The answer to this? Yahweh, apparently on his own (angry male desert god), tells Moses that Machlah, Tirtzah, Choglah, Milkah, and Noa may marry anyone they wish–so long as they marry into a clan within the tribe of Gilead. And not only that–but any time we have an inheritance to the daughters because the father has no sons, those daughters must always marry into their father’s tribe.
Sounds just, right?
I’m not so convinced. It’s just in the sense that it preserve the guaranteed tribal lands–but it’s not fair in that it’s not exactly Exhibit A for ensuring women’s autonomy. “Marry anyone you like–but only from the 1 tribe of 12 that we’ve chosen for you.”
An essay, again in The Torah: A Women’s Commentary, suggests that this illustrates a fully just outcome, balancing the needs of individuals against society and creating justice for all of the society’s members (Lisa Edwards and Jill Berkson Zimmerman, pp. 1032-33). Edwards and Zimmerman say, “We honor the sisters’ ability to speak up, and their grace to concede when their gain is shown to be against community interests” (p. 1033).
Recognizing and striking a balance between individual and group needs is always a problem in drafting law. It doesn’t ever really go away, whether you’re writing national legislation or resolving individual cases in a state-level trial court. That tension is part of governing.
But let’s do a close reading here. In Numbers 27, the five women go to Moses and Elazar–in front of the entire community, since they go to the Tent of Meeting–and make an express plea that they be able to inherit so that their father’s name not be lost from his tribe. This is very important: the daughters have already announced their intent to do what Numbers 35 instructs them to do. Despite what they say, the leaders of the tribe of Gilead in Numbers 35 don’t need to come to Moses and Elazar about Zelophehad’s daughters. The women have already agreed that the reason for inheritance is to keep their father’s name in the tribe–and his name is propagated by his property!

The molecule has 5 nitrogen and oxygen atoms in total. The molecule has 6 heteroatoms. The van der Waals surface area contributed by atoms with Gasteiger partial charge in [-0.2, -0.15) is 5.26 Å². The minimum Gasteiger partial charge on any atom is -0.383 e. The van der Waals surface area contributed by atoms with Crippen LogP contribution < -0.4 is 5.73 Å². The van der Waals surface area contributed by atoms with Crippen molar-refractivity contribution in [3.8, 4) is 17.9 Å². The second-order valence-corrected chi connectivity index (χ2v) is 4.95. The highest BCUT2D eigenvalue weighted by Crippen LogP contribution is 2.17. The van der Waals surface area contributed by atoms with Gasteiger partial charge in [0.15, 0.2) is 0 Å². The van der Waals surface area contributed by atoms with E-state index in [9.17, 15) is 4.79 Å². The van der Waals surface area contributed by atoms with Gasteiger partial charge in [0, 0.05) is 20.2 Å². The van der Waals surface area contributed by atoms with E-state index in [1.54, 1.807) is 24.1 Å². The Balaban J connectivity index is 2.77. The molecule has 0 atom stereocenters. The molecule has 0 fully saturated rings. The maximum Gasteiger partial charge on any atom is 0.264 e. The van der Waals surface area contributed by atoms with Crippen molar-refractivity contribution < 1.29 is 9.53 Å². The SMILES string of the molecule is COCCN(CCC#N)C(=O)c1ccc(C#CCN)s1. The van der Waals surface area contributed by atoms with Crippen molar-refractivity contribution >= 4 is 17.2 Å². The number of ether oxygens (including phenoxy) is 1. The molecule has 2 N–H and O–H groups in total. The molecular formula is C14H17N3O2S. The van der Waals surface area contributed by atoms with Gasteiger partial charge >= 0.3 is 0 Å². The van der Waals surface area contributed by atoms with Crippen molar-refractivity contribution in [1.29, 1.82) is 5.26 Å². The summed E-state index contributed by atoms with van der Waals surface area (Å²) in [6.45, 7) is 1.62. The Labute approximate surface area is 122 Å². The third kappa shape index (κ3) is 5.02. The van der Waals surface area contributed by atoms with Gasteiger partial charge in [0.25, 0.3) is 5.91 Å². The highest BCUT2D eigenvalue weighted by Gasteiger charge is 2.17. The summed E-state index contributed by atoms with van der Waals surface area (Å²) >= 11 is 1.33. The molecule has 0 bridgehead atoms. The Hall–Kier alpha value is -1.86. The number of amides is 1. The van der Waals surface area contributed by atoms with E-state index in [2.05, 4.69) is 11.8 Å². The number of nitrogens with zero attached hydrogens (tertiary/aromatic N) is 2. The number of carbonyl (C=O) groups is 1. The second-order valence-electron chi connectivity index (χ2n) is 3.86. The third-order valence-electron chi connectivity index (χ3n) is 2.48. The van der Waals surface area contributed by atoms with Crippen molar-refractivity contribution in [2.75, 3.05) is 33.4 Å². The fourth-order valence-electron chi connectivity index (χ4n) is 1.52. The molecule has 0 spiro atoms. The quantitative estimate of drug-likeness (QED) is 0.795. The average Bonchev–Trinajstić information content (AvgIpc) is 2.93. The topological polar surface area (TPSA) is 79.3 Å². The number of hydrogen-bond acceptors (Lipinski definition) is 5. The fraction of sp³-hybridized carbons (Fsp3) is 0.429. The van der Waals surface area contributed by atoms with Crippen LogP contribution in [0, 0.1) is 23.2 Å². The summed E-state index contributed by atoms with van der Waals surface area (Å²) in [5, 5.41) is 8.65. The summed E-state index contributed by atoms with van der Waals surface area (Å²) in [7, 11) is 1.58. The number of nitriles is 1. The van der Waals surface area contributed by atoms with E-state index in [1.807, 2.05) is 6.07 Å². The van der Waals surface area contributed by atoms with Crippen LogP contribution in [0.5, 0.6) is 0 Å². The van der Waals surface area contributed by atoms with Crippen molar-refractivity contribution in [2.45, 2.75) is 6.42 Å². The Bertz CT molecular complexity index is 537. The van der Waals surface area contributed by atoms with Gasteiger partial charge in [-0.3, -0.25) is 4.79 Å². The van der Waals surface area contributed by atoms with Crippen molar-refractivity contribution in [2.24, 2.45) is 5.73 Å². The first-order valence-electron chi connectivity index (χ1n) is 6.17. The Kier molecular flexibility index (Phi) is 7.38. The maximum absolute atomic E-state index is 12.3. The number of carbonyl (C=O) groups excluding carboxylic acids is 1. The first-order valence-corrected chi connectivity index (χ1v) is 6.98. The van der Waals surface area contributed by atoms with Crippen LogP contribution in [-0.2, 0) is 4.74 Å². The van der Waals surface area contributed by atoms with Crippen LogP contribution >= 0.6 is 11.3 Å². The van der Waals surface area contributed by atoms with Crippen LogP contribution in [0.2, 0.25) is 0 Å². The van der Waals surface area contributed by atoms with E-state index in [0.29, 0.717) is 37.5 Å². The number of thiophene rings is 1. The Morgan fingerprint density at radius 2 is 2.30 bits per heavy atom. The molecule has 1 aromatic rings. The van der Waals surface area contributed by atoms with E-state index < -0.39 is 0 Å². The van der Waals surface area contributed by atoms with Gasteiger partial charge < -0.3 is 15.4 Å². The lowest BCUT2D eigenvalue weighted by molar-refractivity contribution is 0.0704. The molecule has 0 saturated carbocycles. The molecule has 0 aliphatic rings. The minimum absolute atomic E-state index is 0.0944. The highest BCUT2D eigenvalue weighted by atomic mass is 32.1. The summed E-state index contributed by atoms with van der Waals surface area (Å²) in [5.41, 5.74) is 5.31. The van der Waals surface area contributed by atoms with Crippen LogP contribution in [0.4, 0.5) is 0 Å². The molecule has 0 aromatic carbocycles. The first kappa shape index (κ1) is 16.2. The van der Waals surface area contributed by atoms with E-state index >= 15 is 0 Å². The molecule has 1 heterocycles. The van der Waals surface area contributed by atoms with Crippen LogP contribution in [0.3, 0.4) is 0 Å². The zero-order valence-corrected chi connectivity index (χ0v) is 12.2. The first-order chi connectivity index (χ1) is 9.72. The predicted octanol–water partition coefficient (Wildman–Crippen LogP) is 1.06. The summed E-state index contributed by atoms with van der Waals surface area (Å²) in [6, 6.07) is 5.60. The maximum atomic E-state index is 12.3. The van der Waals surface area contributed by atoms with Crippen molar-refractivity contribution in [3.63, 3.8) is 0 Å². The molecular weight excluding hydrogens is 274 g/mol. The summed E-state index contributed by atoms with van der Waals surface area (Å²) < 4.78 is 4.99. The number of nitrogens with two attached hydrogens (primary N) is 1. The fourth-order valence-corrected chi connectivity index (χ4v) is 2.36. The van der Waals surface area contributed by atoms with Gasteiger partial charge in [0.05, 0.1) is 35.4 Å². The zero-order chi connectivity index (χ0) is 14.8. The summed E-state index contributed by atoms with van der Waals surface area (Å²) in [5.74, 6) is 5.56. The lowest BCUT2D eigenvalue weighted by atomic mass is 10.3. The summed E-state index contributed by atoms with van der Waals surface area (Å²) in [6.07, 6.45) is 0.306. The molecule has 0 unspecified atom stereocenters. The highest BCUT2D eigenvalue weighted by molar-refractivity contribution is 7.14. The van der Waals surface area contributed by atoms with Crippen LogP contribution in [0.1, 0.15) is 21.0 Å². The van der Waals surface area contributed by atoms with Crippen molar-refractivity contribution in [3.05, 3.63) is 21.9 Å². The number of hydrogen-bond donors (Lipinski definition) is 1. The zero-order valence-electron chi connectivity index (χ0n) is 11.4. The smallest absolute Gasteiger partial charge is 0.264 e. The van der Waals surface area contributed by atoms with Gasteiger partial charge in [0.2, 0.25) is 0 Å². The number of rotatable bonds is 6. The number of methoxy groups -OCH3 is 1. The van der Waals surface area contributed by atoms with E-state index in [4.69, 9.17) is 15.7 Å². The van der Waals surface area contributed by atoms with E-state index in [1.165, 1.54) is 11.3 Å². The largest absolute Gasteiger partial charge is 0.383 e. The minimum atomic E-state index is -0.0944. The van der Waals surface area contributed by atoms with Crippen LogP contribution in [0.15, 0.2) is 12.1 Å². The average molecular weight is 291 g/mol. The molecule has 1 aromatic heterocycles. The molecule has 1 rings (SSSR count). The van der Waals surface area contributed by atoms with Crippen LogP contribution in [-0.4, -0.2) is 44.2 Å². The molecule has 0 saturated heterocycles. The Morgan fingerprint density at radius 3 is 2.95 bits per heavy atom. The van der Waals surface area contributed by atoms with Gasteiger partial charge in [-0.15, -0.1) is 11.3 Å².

So then, what is happening? The men of Gilead are concerned that they might lose control over property and over women. The five daughters are, then, raised disingenuously: it’s not about these women–it’s about all women who might inherit. This isn’t really a public policy issue balancing the five daughters’ interests against broader social interests.
This is, as I read it, a patriarchal move. I don’t see this as grace in concession to others’ needs on the parts of the five daughters–not in the way I think Edwards and Berkson Zimmerman mean it, in any case. It reads to me as a coercion: the five women already committed to keeping the land in the tribe in Numbers 27, but here they are again, being dragged into this complaint by the tribe’s elders. Crucially, there’s nothing in the text that suggests that any of these women were breaking their commitments; but one suspects that if they didn’t agree a second time, the rule might have turned out differently. The five women face losing their inheritance if they don’t concede, and their loss of theoretical liberty is loss of actual liberty for future women.
I find the whole thing troubling, because Numbers 27 read alone doesn’t tell the entire story. The entire story, it seems to me, continues to enshrine real power in men: at the end of the day, the leaders of the tribe of Gilead have preserved for themselves–and for all other male tribal leaders–control over resources and over other persons.
Progressive for its time? Perhaps. But we should be–once again–careful of this as an example for our own times.